Python

Python Print Exception Message

In programming, errors are generally the same for all languages. Python came up with the idea to print out the error message as a normal text in the output screen and avoid your program to stop immediately upon encountering errors. For this, python utilizes the “try-except” statement in its programs. So, let’s take a look at it using the Spyder3 Python tool.

Example 01:

Let’s have a look at the first exception to be printed out in the Python terminal as a simple message without halting the program. So, we have been using the most well-known “try-except” statement of a python language within our code. In this program, we will be putting the code with an error in the “try” part. We have defined the variable “var” taking a value calculated through the division operation performed on two numbers. Any number divided by 0 will throw a “division by zero” error in the output. To avoid that we have been using the except statement to catch the error and save it to the variable “err” as a message. Now, this variable will be printed out with the help of the “print” statement and prevent the program from stopping its execution in between. Let’s just save this code and run it.

try:

Var = 1/0

except Exception as err:

print("Error:", err)

After running this code with the Spyder’s run button, we have got the error as a message as you can see from its console output.

Example 02:

Let’s take a look at another example to print the exception as a message in the Spyder output console. This time, we will be trying to get the “list index out of range” error in the output as a message without terminating our program while executing. So, we have used the try-except statement of python once again. A list of 5 integers is initialized in the “try” statement. After that, we have tried to see the element of the list at the index “10” which is not possible as we have only 5 integer elements in the first 5 indexes. It will cause a list “index out of range” error. This exception will be saved to the “err” variable using the “except” statement and printed out within the console using the print statement of Python.

try:

   list = [4, 8, 12, 16, 20]
   list[10]

except IndexError as err:

   print("Error:", err)

After executing these 5 lines of python code, we have seen that the code is not terminated while the error has been displayed in the output area as a simple message.

Example 03:

Let’s have a look at another example to get an exception message as a display output message in Spyder. We have updated the old code file with the new one shown in the attached picture. So, we have started a “try” statement and performed the multiplication operation between two values. One value is an integer and the other is some variable that is not declared anywhere in the code. Due to this, the interpreter will cause the “NameError” exception upon execution. This may terminate the program and to avoid this, we are using an except statement to catch this error. We have been using the variable “err” to save the exception message in it and display it on the Spyder console using the print statement. Let’s save and run this code.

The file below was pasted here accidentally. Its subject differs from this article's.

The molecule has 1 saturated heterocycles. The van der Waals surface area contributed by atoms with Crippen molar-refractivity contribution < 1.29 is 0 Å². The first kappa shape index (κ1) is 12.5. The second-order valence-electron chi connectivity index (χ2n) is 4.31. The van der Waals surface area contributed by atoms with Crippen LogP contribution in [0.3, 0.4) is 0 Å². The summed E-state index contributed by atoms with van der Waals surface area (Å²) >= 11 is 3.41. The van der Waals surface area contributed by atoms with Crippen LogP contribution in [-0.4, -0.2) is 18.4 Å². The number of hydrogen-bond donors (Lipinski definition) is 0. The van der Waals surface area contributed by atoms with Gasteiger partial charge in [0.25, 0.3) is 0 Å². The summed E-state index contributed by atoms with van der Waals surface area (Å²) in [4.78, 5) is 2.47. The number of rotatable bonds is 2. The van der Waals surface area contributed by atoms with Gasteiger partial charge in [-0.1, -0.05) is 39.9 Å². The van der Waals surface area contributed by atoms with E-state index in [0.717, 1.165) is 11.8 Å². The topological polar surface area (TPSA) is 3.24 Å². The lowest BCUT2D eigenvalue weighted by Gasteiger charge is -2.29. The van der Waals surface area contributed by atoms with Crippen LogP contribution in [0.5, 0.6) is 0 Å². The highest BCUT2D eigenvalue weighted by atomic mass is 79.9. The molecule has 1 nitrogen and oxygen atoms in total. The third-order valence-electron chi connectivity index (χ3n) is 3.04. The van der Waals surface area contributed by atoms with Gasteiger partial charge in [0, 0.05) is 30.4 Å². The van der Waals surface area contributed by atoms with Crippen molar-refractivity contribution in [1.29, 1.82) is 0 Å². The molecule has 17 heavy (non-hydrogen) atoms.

try:

    var*7

except NameError as err:

    print("Error:", err)

After the debugging, we have got the NameError as a message on the Spyder output area as “name ‘var’ is not defined”. The output is displayed beneath.

Example 04:

Let’s have a look at another error to print its exception message on the output screen of the Python tool. As we all know that you cannot concatenate a string with a number because it will cause a TypeError in python. So, we have tried to concatenate a string “Name” with an integer “15 using the “+” sign in the Spyder3 code area. Due to error, our program would stop working upon running it. We have used the “except” statement here getting the “TypeError” as a message in the “err” variable at run time to avoid this program to stop working. The print statement is quite utilized to display the error message on the output screen of Spyder 3. You can have a look at the updated code.

try:

   'Name' + 15

except TypeError as err:

   print("Error:", err)

After running this code, our program didn’t stop working. Also, it displayed the error “can only concatenate str (not “int”) to str” as a normal message showing that the program is encountered with the TypeError somewhere.

Conclusion:

Finally, we implemented some of the simplest examples to print exception messages as normal text on the output screen of the Spyder 3 Python tool. Within our article, we have covered the examples for different errors i.e. TypeError, NameError, Index out of range Error, and the Division by zero error. These examples can be implemented on any Python tool. So, feel easy to practice anywhere. We hope you will find this article easy to implement.

About the author

Kalsoom Bibi

Hello, I am a freelance writer and usually write for Linux and other technology related content

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